Ena Kim Fortuné (in photo) died June 5 at the age of 95. Her funeral was held at St Theresa’s RC Church, Barataria. The following eulogy has been edited for length.
Today we are here to celebrate the life of our mother, Ena Kim Fortuné, known to many as ‘Kim’, ‘Auntie Kim’, ‘Granny Kim’ and ‘Mrs Fortuné’. Her late husband Francis Charles Ramón-Fortuné, better known as Charlie, first saw her on April 1st, 1940 on the 4 a.m. train, and enchanted by her curls and anklets rode weekly from Princes Town to Tortuga on his bicycle to court her. They were married in 1942, and settled in Barataria raising seven children. She was the proud and loving grandmother of 14 and great-grand mother of 7.
Her early upbringing in Tortuga Village meant daily chores that began as early as 4 a.m. There were long walks to school, as well as from Tortuga to her grandmother Sal in Piparo… walks that Kim made easier by throwing a stone ahead of her to make the journey shorter and more bearable.
Life was hard, and called for a lot of creativity and innovation for daily survival. So much so that Kim in her adult life never wasted anything—she was the consummate recycler—water was precious and she saved her kitchen water for her beloved garden, composting her organic waste. She never discarded containers and devised ingenious ways of getting her yard clean while keeping us busy and responsible.
She loved to sew, a hobby encouraged by her Chinese godmother Auntie Yutee, and preferred being in the yard and breeze to staying inside the house. She would marvel at the perfection of a leaf or a flower, saying “Isn’t God wonderful”. Food security was never a problem for her as God always provided her with something to make a meal.
Her garden was a healing garden, and she was a storehouse of traditional knowledge on health and wellness—red clover for colon; sapodilla seed for spleen; turmeric for inflammation; pomegranate skin for stomach; soursop leaf for insomnia; fever grass, carpenter bush, shado beni, geritout, wonder of the world, dite paye, and shandilay for colds; vervine tea for nursing mothers; olive bush, and gotu kola – anyone who had an ailment benefitted from Kim’s remedies.
If you were lucky when visiting you would get a tour of her garden or be served with a ripe sapodilla, cut in half on a saucer with a spoon, or some fresh cherry, guava, or pomegranate juice, or hot roast bake with butter …… and you would never leave empty-handed.
Kim was a rich repository of knowledge about old-time Trinidad and she delighted in telling us about her childhood, sharing funny stories about village characters, teaching us African nursery rhymes from Nen and Ma Wamba or stories about how our Chinese family came to Trinidad.
She was destined to serve the world as a teacher: first as ‘Teacher Kim’ at the age of 14 in Tortuga School, and then to her children. By the time we went to school, we all knew how to read, spell and write. She always said that “Common sense came before book sense”.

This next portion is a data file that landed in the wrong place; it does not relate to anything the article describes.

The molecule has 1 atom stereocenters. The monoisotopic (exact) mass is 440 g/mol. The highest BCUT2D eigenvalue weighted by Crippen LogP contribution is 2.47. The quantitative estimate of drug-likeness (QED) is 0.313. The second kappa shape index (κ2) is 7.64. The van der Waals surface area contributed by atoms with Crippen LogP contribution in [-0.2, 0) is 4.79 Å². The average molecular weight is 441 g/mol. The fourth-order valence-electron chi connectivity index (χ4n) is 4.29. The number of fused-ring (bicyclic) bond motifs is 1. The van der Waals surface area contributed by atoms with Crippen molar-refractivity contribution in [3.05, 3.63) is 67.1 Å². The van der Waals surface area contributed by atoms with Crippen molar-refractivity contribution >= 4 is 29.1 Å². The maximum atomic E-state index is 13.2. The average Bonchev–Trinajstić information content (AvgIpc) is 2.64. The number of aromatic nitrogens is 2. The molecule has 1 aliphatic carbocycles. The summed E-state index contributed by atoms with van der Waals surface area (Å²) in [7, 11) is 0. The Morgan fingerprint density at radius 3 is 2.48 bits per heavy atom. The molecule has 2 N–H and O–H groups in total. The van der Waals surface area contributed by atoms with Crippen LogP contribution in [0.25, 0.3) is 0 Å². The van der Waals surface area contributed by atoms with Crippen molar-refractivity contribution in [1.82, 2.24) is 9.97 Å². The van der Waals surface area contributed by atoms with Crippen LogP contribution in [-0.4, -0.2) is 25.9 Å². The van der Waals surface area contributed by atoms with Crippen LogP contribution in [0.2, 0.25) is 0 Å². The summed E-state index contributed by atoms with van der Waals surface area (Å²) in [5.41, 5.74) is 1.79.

She had subtle and ingenious ways of disciplining us. Psychology and prayers, lots of “Jesus, give me grace”, and “God bless you, darling”, combined with the occasional bit of ‘licks’ with the red and white belt, or some vigorous dusting with a towel when we decided to play in dirt.
A staunch Catholic and faithful parishioner of Malick Church, she often spent Saturday mornings and many evenings in confraternity and teaching catechism. Kim actively lived her faith, giving practical guidance and life skills to young men and women, teaching them about baptism and how to be good parents and to know and love God.
She was a founding member of the Housewives Association of Trinidad and Tobago, and was often asked to give an address to members as her message was always eloquent and simple, yet profound and practical.
Kim was the original prayer warrior, no sooner would someone call with a problem, than she would go on her knees, light a candle and start a Novena. She was committed to praying for others. You could always count on her listening ear, gentle voice, and loving guidance. Even in her final years, I’m sure that she was praying for everybody.
Her stroke four years ago was also a stroke of insight for us as we had to find new ways to communicate with her. She was still able to communicate with her eyes and through touch. She became peaceful and smiled when we sang old songs and hymns and prayed with her. As she continued her journey, communication was reduced to winking, blinking, and nods. Now that she has transitioned, the communication has to be through the heart.
Thank you to all who cared for Mummy over the past four years: children, family, medical team; to everyone else, too numerous to mention, thank you.
Mummy, although this is a sad moment for us, we know that it is also a celebration for you because you’re going home, being welcomed by those who have already crossed …. going home to your spiritual garden and continuing to share the fruits of spirit with those of us who are still going through the school of life.